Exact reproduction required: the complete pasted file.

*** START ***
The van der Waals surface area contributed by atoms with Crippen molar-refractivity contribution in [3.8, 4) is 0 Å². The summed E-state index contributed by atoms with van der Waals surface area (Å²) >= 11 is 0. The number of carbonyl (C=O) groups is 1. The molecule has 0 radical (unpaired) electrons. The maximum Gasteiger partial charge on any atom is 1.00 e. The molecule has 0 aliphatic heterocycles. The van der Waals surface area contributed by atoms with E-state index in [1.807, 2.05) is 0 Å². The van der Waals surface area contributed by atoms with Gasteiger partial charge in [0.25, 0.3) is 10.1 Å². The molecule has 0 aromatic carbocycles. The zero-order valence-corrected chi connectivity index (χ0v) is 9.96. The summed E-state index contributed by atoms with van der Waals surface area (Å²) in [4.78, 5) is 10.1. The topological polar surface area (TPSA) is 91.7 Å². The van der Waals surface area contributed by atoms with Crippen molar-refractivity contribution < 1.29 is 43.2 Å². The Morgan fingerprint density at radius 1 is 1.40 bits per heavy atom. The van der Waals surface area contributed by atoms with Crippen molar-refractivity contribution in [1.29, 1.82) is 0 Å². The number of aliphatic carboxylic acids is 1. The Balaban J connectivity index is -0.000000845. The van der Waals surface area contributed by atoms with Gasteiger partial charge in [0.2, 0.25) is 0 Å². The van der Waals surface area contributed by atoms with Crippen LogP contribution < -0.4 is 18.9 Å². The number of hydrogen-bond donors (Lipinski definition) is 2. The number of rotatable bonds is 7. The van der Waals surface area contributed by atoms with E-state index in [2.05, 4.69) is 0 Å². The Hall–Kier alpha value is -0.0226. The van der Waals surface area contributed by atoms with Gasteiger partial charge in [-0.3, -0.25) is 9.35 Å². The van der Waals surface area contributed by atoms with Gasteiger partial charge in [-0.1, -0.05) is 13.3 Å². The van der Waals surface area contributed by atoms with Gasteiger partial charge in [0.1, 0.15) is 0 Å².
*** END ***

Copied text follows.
The van der Waals surface area contributed by atoms with Crippen molar-refractivity contribution in [3.8, 4) is 0 Å². The summed E-state index contributed by atoms with van der Waals surface area (Å²) >= 11 is 0. The number of carbonyl (C=O) groups is 1. The molecule has 0 radical (unpaired) electrons. The maximum Gasteiger partial charge on any atom is 1.00 e. The molecule has 0 aliphatic heterocycles. The van der Waals surface area contributed by atoms with E-state index in [1.807, 2.05) is 0 Å². The van der Waals surface area contributed by atoms with Gasteiger partial charge in [0.25, 0.3) is 10.1 Å². The molecule has 0 aromatic carbocycles. The zero-order valence-corrected chi connectivity index (χ0v) is 9.96. The summed E-state index contributed by atoms with van der Waals surface area (Å²) in [4.78, 5) is 10.1. The topological polar surface area (TPSA) is 91.7 Å². The van der Waals surface area contributed by atoms with Crippen molar-refractivity contribution < 1.29 is 43.2 Å². The Morgan fingerprint density at radius 1 is 1.40 bits per heavy atom. The van der Waals surface area contributed by atoms with Crippen molar-refractivity contribution in [1.29, 1.82) is 0 Å². The number of aliphatic carboxylic acids is 1. The Balaban J connectivity index is -0.000000845. The van der Waals surface area contributed by atoms with Gasteiger partial charge in [0.2, 0.25) is 0 Å². The van der Waals surface area contributed by atoms with Crippen LogP contribution < -0.4 is 18.9 Å². The number of hydrogen-bond donors (Lipinski definition) is 2. The number of rotatable bonds is 7. The van der Waals surface area contributed by atoms with E-state index in [2.05, 4.69) is 0 Å². The Hall–Kier alpha value is -0.0226. The van der Waals surface area contributed by atoms with Gasteiger partial charge in [-0.3, -0.25) is 9.35 Å². The van der Waals surface area contributed by atoms with Gasteiger partial charge in [-0.1, -0.05) is 13.3 Å². The van der Waals surface area contributed by atoms with Gasteiger partial charge in [0.1, 0.15) is 0 Å².